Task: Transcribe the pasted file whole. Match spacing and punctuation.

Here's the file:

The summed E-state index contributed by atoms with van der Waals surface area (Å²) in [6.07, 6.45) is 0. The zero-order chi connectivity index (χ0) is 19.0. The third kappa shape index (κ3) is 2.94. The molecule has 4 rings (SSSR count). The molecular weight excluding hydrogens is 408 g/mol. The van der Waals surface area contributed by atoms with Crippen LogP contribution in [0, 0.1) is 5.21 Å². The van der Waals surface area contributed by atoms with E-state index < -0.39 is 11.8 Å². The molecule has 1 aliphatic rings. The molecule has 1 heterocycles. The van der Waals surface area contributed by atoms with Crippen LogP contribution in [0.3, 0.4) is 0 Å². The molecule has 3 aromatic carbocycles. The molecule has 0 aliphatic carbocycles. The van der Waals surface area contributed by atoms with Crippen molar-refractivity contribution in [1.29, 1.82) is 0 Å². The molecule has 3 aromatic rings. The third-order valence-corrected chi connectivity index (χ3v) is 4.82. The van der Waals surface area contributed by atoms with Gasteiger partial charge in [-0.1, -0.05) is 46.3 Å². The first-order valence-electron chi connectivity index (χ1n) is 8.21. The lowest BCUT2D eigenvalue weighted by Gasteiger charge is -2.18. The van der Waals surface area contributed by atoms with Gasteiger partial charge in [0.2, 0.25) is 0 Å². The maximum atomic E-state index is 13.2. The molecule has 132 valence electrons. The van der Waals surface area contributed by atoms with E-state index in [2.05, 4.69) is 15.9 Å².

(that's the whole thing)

The summed E-state index contributed by atoms with van der Waals surface area (Å²) in [6.07, 6.45) is 0. The zero-order chi connectivity index (χ0) is 19.0. The third kappa shape index (κ3) is 2.94. The molecule has 4 rings (SSSR count). The molecular weight excluding hydrogens is 408 g/mol. The van der Waals surface area contributed by atoms with Crippen LogP contribution in [0, 0.1) is 5.21 Å². The van der Waals surface area contributed by atoms with E-state index < -0.39 is 11.8 Å². The molecule has 1 aliphatic rings. The molecule has 1 heterocycles. The van der Waals surface area contributed by atoms with Crippen LogP contribution in [0.3, 0.4) is 0 Å². The molecule has 3 aromatic carbocycles. The molecule has 0 aliphatic carbocycles. The van der Waals surface area contributed by atoms with Crippen molar-refractivity contribution in [1.29, 1.82) is 0 Å². The molecule has 3 aromatic rings. The third-order valence-corrected chi connectivity index (χ3v) is 4.82. The van der Waals surface area contributed by atoms with Gasteiger partial charge in [-0.1, -0.05) is 46.3 Å². The first-order valence-electron chi connectivity index (χ1n) is 8.21. The lowest BCUT2D eigenvalue weighted by Gasteiger charge is -2.18. The van der Waals surface area contributed by atoms with Gasteiger partial charge in [0.2, 0.25) is 0 Å². The maximum atomic E-state index is 13.2. The molecule has 132 valence electrons. The van der Waals surface area contributed by atoms with E-state index in [2.05, 4.69) is 15.9 Å².